I second Gerard. You discredited yourself in the first post not with your contentions about corruption but with your hyperbole that this was the most corrupt election of your lifetime. Worse than 1960? Really?

More broadly, the other area of disagreement was not with your contentions but with your logical jump that if you prove those three points then you have shown this to be the most corrupt election of your lifetime. Sure, false registrations are bad, but they are nothing compared to false ballots. We seem to be catching at least some of the first - and since they are all from one organization, we have a systematic way of identifying the rest - while with, say, the election of 1960, we had a ton of the second that went undetected.

Likewise, illegal contributions under $200 may be against the rules, but as evidence of massive corruption? Many on this blog thinks donations should be unrestricted in any case, and the rules President-elect Obama is accused of violating date from 1971, before which both unions and business interests operated fabulously corrupt electoral financing machines. Am I to believe that the money Senator Obama has received has really corrupted this campaign more than the labor and party-boss shenanigans of yore?

So, I think that you chose poor indicators of corruption. What makes an election corrupt, e.g., what makes me either doubt the validity of the result or think that the politician who just won owes his victory to somebody who put him there through illegitimate means? I am not sure, but I am sure that I do not think that Senator Obama won an illegitimate victory, and I am sure that I do not think that he owes any favors to any of his sub-$200 per a donation donors. The same certainly cannot be said of every election since 1952.
11.5.2008 4:55am
TokyoTom (mail):
Jim, you failed to mention the various efforts made to block voters. These deserve some attention, as no doubt it is not confined to a single party: http://www.truthout.org/110308A
11.5.2008 4:55am
Syd Henderson (mail):
Let's put it this way. Obama's won this election by somewhere between six and ten million votes. This stuff you are trying to present to us as outrages is trivial. You're in a position like someone who tried to convince us that Al Landon somehow beat FDR. Give it up. It's pathetic, embarassing, and makes you look like like a partisan idiot.
11.5.2008 5:11am
anon345 (mail):
Jim has been pathetic, embarassing, and a partisan idiot throughout. The point of his post is to undermine Obama. If he must continue to sacrifice his integrity in the name of partisan advantage then so be it.
11.5.2008 5:51am
Anon333:
The problem with your first point re: false voter registration (aside from the point already made that fraudulent voter registration cannot undermine the integrity of an election unless there are false ballots cast -- and there is no evidence that anyone tried to vote as "Mickey Mouse" etc.) is that in many states ACORN was required to submit all voter registration forms it collected and indeed was subject to a substantial fine if it did not. E.g., Fla. Stat. 97.0575(3); Missouri Stats. 115.203. I would cite the laws from each of the States you have listed as an example of "fraud" to show that in fact ACORN had not choice but to submit the registrations, but honestly my guess is it doesn't much matter to you. This is not to say that ACORN should be excused if they are intentionally encouraging their employees to falsify registration cards, but the mere existence of fraudulent registration is not evidence of that.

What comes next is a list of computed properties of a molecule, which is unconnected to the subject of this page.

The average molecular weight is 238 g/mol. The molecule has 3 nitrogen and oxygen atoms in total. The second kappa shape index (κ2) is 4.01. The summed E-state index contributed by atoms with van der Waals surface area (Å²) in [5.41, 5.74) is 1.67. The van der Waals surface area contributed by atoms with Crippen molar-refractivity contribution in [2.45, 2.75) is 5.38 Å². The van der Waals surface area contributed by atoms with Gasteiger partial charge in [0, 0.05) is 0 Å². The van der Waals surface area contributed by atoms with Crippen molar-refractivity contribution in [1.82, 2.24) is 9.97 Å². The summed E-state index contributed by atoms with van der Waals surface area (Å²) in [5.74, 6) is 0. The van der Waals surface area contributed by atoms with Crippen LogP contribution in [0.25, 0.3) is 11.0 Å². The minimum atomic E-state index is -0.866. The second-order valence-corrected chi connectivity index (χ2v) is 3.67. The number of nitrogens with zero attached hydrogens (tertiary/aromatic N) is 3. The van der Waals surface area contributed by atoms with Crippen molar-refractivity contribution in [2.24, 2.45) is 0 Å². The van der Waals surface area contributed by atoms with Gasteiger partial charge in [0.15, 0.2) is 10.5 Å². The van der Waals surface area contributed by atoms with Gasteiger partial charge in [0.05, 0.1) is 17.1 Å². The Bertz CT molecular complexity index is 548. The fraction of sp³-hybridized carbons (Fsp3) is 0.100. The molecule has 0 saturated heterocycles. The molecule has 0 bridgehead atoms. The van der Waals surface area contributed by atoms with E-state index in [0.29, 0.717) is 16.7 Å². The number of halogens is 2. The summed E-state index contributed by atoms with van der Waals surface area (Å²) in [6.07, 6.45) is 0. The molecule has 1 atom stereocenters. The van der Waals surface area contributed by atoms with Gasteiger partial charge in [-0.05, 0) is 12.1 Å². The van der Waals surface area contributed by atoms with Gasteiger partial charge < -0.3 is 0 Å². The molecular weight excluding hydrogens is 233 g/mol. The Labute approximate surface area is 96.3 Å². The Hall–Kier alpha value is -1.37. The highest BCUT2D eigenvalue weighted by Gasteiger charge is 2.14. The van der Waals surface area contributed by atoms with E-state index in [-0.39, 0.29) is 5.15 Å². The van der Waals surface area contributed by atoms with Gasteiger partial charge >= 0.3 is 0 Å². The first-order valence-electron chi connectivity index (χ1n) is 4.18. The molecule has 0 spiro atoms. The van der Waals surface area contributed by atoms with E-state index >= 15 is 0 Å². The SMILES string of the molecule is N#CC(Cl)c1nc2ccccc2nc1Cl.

11.5.2008 6:36am
Splunge:
Many on this blog thinks donations should be unrestricted in any case

I don't think anyone anywhere thinks donations should not be restricted to American citizens. There's a nontrivial chance that a substantial chunk of Obama's cash came from foreigners.

I'm one of those who couldn't care less if Joe in Missoula and Jane in Peoria want to dump all their wordly wealth into Team Obama's Global Warming Action Fund, but I would not like to have a President elected with (say) the help of some multibillionaire Saudi oil prince who hopes he'll let up on the whole crusade against Wahhabism thing, or Russian mafia bosses and spam kings who have been accidentally caught in the War on Terror crackdown on international money laundering and would prefer a President more relaxed about such things.
11.5.2008 7:09am
Dadadum (mail):
"In some of the early elections (eg, 1952, 1956, and 1960), African-American voters were suppressed quite substantially by poll taxes and the like, but that is not the sort of "corruption" I was talking about. As I made clear, I pointed to the extent of phony registrations, illegal contributions, and press bias."

Well, if you say "most corrupt election" than you are referring to the general meaning of corruption, not just the three things that you care about and that you think were most important in THIS election. Press bias does not necessarily fall within the meaning of corruption. Phony registrations are bad but not nearly as bad as phony votes (of which there is little evidence so far) and suppression of peoples'ability to vote based on the color of their skins.
11.5.2008 7:24am
Richard Aubrey (mail):
Splunge.
You wouldn't? Nativist neanderthal.
Most other posters would agree with you if the candidate in question were republican.
11.5.2008 7:24am
Daniel Wolf (mail):